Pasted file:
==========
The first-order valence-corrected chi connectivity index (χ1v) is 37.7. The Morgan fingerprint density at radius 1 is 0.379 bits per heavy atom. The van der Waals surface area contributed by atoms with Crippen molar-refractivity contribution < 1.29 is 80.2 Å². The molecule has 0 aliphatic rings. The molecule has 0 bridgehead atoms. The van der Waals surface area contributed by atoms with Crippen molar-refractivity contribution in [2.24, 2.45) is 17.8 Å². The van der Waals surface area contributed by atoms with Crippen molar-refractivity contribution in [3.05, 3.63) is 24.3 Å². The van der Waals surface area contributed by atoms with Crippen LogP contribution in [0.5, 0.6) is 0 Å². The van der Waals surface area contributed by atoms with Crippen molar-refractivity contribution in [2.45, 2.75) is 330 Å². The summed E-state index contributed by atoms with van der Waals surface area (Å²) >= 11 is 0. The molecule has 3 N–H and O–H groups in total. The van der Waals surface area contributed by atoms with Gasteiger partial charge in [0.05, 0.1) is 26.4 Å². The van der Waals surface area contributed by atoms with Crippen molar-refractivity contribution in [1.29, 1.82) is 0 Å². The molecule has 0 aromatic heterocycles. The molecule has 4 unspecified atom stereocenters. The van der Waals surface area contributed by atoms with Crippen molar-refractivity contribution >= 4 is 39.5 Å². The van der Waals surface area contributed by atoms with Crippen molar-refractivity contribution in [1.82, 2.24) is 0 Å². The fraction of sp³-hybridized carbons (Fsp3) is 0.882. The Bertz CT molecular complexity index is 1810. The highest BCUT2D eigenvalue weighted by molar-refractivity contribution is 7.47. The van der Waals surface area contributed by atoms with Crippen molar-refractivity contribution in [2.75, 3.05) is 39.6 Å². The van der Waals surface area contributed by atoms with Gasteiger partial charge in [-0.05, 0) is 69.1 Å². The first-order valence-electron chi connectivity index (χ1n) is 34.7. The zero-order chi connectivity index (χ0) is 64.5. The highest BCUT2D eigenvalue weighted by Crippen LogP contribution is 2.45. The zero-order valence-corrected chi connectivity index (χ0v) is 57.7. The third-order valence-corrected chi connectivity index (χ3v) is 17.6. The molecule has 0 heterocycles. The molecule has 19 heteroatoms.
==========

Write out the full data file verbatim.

The first-order valence-corrected chi connectivity index (χ1v) is 37.7. The Morgan fingerprint density at radius 1 is 0.379 bits per heavy atom. The van der Waals surface area contributed by atoms with Crippen molar-refractivity contribution < 1.29 is 80.2 Å². The molecule has 0 aliphatic rings. The molecule has 0 bridgehead atoms. The van der Waals surface area contributed by atoms with Crippen molar-refractivity contribution in [2.24, 2.45) is 17.8 Å². The van der Waals surface area contributed by atoms with Crippen molar-refractivity contribution in [3.05, 3.63) is 24.3 Å². The van der Waals surface area contributed by atoms with Crippen LogP contribution in [0.5, 0.6) is 0 Å². The van der Waals surface area contributed by atoms with Crippen molar-refractivity contribution in [2.45, 2.75) is 330 Å². The summed E-state index contributed by atoms with van der Waals surface area (Å²) >= 11 is 0. The molecule has 3 N–H and O–H groups in total. The van der Waals surface area contributed by atoms with Gasteiger partial charge in [0.05, 0.1) is 26.4 Å². The van der Waals surface area contributed by atoms with Crippen molar-refractivity contribution in [1.29, 1.82) is 0 Å². The molecule has 0 aromatic heterocycles. The molecule has 4 unspecified atom stereocenters. The van der Waals surface area contributed by atoms with Crippen molar-refractivity contribution >= 4 is 39.5 Å². The van der Waals surface area contributed by atoms with Crippen molar-refractivity contribution in [1.82, 2.24) is 0 Å². The fraction of sp³-hybridized carbons (Fsp3) is 0.882. The Bertz CT molecular complexity index is 1810. The highest BCUT2D eigenvalue weighted by molar-refractivity contribution is 7.47. The van der Waals surface area contributed by atoms with Crippen molar-refractivity contribution in [2.75, 3.05) is 39.6 Å². The van der Waals surface area contributed by atoms with Gasteiger partial charge in [-0.05, 0) is 69.1 Å². The first-order valence-electron chi connectivity index (χ1n) is 34.7. The zero-order chi connectivity index (χ0) is 64.5. The highest BCUT2D eigenvalue weighted by Crippen LogP contribution is 2.45. The zero-order valence-corrected chi connectivity index (χ0v) is 57.7. The third-order valence-corrected chi connectivity index (χ3v) is 17.6. The molecule has 0 heterocycles. The molecule has 19 heteroatoms.